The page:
Teatime tradition acts as tribute to the graduating class

Celebration honors seniors


Jemima Scott

The Senior Class stands for its formal class photo on the front steps of the Flood Mansion. The photo, formerly taken in the Cortile, was relocated to the front steps so that refreshments could be served in the tented patio area.

Julia-Rose Kibben, Design Editor

Illuminated by light pouring in from the Belvedere windows overlooking San Francisco Bay, the Senior Class stood in a semi-circle, clad in white dresses, holding bouquets of pink and white roses in one hand and shaking guests’ hands with the other.

Faculty and students, along with invited parents and friends, congratulated the departing class as a commencement to graduation week.

“I enjoy getting to see everyone and being congratulated the most,” senior Gaby Gupta said.

Seniors accessorized their outfits with formal jewelry, while many hid casual footwear, aimed for comfort, beneath the skirts of their floor-length dresses.

“The seniors in the receiving line should definitely wear their comfiest shoes because they are standing there for a long, long time,” philosophy teacher Paul Pryor-Lorentz said.

Footwear ranged from elegant heels to Converse high tops to TOMS slip-on wedding shoes.

“The dress dilemma was that we were all having to wear all-white instead of ivory or cream white,” Gupta said. “The other dilemma was making sure everyone was wearing enough strap fabric on their dresses. Everyone needs to look nice, and people wearing skinny straps don’t look very consistent or uniform.”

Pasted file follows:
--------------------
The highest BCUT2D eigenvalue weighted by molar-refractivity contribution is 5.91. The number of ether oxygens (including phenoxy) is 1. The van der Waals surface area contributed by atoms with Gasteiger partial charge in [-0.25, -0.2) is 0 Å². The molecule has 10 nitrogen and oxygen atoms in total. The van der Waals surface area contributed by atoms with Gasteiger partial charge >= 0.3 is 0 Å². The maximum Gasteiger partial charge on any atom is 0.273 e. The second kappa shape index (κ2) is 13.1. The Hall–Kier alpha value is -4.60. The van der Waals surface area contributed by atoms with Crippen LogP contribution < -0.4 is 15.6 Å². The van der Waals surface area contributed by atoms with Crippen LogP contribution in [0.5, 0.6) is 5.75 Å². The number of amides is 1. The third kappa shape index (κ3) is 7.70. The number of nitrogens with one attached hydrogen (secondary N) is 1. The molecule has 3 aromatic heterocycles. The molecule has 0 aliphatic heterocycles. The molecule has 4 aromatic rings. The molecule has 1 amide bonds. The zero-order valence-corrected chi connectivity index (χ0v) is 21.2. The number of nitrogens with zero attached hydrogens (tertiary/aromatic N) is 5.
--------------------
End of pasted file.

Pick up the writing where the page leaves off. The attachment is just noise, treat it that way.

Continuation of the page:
The Senior Tea tradition allows the community to connect back to the roots of Convent and Schools of the Sacred Heart, according to junior Caroline Salveson.

“It’s a really nice way to calmly start a long and hectic week,” Salveson said.

The historical element of the event is valuable, as it builds connections with sister schools in New Orleans and New York, according to Pryor-Lorentz.

“We greet the seniors for the first time in their dresses,” Pryor- Lorentz said. “We go around and shake all of their gloved hands in a line as a salute to them. It’s one of those interesting traditions we have.”

Some teachers may want to continue a conversation with the graduating seniors, but oftentimes they will be told to hurry it up and move on, according to Pryor-Lorentz.

For the first time, students from all grades took part in the celebration with juniors lining the Marble Stairs leading up to the sophomores in the Gallery and the freshmen in the Center.

“Senior week is a lot,” Salveson said. “Tea is a good event to start that off in a civil way.”